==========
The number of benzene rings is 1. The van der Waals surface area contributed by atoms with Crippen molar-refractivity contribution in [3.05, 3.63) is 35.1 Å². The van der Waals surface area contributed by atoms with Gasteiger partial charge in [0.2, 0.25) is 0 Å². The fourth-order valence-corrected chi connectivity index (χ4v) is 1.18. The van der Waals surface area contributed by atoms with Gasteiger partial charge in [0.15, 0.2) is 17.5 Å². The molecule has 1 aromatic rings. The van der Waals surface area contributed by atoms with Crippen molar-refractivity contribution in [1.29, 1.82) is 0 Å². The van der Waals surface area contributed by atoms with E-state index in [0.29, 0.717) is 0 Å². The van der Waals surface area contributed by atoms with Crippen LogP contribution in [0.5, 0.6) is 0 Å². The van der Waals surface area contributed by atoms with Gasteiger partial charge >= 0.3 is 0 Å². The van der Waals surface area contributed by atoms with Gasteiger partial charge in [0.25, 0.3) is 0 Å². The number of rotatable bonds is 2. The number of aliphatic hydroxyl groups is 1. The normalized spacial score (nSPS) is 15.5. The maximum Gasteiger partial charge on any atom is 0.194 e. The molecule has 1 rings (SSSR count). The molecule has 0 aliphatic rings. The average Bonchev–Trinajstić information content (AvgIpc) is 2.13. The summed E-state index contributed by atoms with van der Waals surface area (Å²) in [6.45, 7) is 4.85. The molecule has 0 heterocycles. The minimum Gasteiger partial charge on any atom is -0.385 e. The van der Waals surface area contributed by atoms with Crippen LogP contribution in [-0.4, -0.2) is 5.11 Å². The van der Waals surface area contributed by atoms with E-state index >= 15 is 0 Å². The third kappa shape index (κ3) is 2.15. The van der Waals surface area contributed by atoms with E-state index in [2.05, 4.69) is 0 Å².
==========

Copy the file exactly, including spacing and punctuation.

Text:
The number of benzene rings is 1. The van der Waals surface area contributed by atoms with Crippen molar-refractivity contribution in [3.05, 3.63) is 35.1 Å². The van der Waals surface area contributed by atoms with Gasteiger partial charge in [0.2, 0.25) is 0 Å². The fourth-order valence-corrected chi connectivity index (χ4v) is 1.18. The van der Waals surface area contributed by atoms with Gasteiger partial charge in [0.15, 0.2) is 17.5 Å². The molecule has 1 aromatic rings. The van der Waals surface area contributed by atoms with Crippen molar-refractivity contribution in [1.29, 1.82) is 0 Å². The van der Waals surface area contributed by atoms with E-state index in [0.29, 0.717) is 0 Å². The van der Waals surface area contributed by atoms with Crippen LogP contribution in [0.5, 0.6) is 0 Å². The van der Waals surface area contributed by atoms with Gasteiger partial charge >= 0.3 is 0 Å². The van der Waals surface area contributed by atoms with Gasteiger partial charge in [0.25, 0.3) is 0 Å². The number of rotatable bonds is 2. The number of aliphatic hydroxyl groups is 1. The normalized spacial score (nSPS) is 15.5. The maximum Gasteiger partial charge on any atom is 0.194 e. The molecule has 1 rings (SSSR count). The molecule has 0 aliphatic rings. The average Bonchev–Trinajstić information content (AvgIpc) is 2.13. The summed E-state index contributed by atoms with van der Waals surface area (Å²) in [6.45, 7) is 4.85. The molecule has 0 heterocycles. The minimum Gasteiger partial charge on any atom is -0.385 e. The van der Waals surface area contributed by atoms with Crippen LogP contribution in [-0.4, -0.2) is 5.11 Å². The van der Waals surface area contributed by atoms with E-state index >= 15 is 0 Å². The third kappa shape index (κ3) is 2.15. The van der Waals surface area contributed by atoms with E-state index in [2.05, 4.69) is 0 Å².